I spent many hours and days using these right-angle drills from DeWalt and Milwaukee on projects ranging from the most relevant–2 9/16-inch holes in framing lumber, to the most demanding–3 5/8-inch holes bored lengthwise through the center of hardwood logs. And in the end, I had to concede to a tie. Despite a slightly faster application speed here or a slightly longer runtime there, essentially, both tools are equally capable. If you have already invested in Milwaukee’s 18-volt platform or in the DeWalt 60-volt max Flexvolt line, it makes sense to stick with the system you’re in. And if you have DeWalt 20-volt max tools, you can always use the big Flexvolt battery pack in them too.


DeWalt Flexvolt 60-volt max stud and joist drill

  • Tested: two-battery kit DCD460T2 (bare tool DCD460)
  • Kit contains: tool, side handle, chuck key, two 2.0 Ah battery packs, charger, and fabric kit bag
  • Rpm: 0-300 low; 0-1,250 high
  • Weight (lbs.): 11.91 w/ side handle; 10.67 w/out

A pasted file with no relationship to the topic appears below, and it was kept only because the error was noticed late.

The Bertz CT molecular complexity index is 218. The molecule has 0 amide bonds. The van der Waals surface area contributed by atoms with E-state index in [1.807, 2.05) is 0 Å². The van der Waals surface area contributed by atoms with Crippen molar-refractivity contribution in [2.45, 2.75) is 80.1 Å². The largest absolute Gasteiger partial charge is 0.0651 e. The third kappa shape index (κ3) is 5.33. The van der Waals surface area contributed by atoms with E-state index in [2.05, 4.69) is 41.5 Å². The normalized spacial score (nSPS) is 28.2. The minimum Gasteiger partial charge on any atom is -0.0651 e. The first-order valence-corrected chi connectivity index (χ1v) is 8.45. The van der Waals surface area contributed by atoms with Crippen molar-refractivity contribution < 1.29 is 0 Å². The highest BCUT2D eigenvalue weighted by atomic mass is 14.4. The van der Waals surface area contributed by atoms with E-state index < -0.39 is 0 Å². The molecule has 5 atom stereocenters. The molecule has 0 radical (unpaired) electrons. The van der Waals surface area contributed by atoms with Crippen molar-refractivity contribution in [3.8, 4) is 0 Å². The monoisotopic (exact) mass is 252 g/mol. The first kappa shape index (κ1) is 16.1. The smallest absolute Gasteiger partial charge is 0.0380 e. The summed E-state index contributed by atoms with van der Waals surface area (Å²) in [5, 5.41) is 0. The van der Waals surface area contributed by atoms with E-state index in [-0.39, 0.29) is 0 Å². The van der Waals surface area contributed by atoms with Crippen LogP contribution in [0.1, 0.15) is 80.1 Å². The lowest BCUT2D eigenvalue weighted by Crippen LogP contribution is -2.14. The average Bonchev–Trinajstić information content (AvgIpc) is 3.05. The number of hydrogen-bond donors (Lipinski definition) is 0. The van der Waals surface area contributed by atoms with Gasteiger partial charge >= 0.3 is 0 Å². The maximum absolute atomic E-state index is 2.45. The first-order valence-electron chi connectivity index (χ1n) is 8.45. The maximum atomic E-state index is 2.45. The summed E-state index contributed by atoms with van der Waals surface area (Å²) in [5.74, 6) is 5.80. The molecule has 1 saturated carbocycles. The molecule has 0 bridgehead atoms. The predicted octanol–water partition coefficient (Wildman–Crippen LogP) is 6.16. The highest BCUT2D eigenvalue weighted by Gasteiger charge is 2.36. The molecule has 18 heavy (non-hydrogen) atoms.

• Length: 18 3/8”
  • Head height: 9 1/4″ w/ front handle; 6 3/4” w/out
  • Max. bit diameter: 4 5/8” self-feed, 6 1/4″ hole saw in low; 2 9/16” self-feed, 1 1/2″ auger in high
  • Features: motor brake, mechanical clutch in low gear, electronic bind-up clutch, LED headlight, rubber grip surfaces, side handle with soft rubber grip
  • Power/Speed (sec.): 3.0 (2 9/16” self-feed, 2-by lumber, high gear); 8.4 (low gear); 12.59 (4 5/8” self-feed, 2-by lumber, low gear)
  • Runtime: 92 holes (2 9/16” self-feed, 2-by lumber, high gear)

Milwaukee 18-volt “Super Hawg” right-angle drill

  • Tested: two-battery kit 2709-22HD (bare tool 2709-20)
  • Kit contains: tool, side handle, chuck key, two 9.0 Ah battery packs, charger, and fabric kit bag
  • Rpm: 0-350 low; 0-950 high
  • Weight (lbs.): 13.23 w/ side handle; 12.49 w/out
  • Length: 23 1/4″
  • Head height: 7” w/ front handle; 5 1/2” w/out
  • Max. bit diameter: 4 5/8” self-feed, 6 1/4″ hole saw in low; 2 9/16” self-feed, 1 1/2” auger in high
  • Features: motor brake, mechanical clutch in low gear, LED headlight, rubber grip surfaces, side handle with rigid plastic grip
  • Power/Speed (sec.): 4.6 (2 9/16” self-feed, 2-by lumber, high gear); 8.06 (low gear); 12.53 (4 5/8” self-feed, 2-by lumber, low gear)
  • Runtime: 103 holes (2 9/16” self-feed, 2-by lumber, high gear)



About the author

Michael Springer

Michael Springer is a longtime tool tester and construction industry writer based out of Boulder County, Colo.

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  1. Oh man you got to update this review when you get your hands on the new Makita x2 !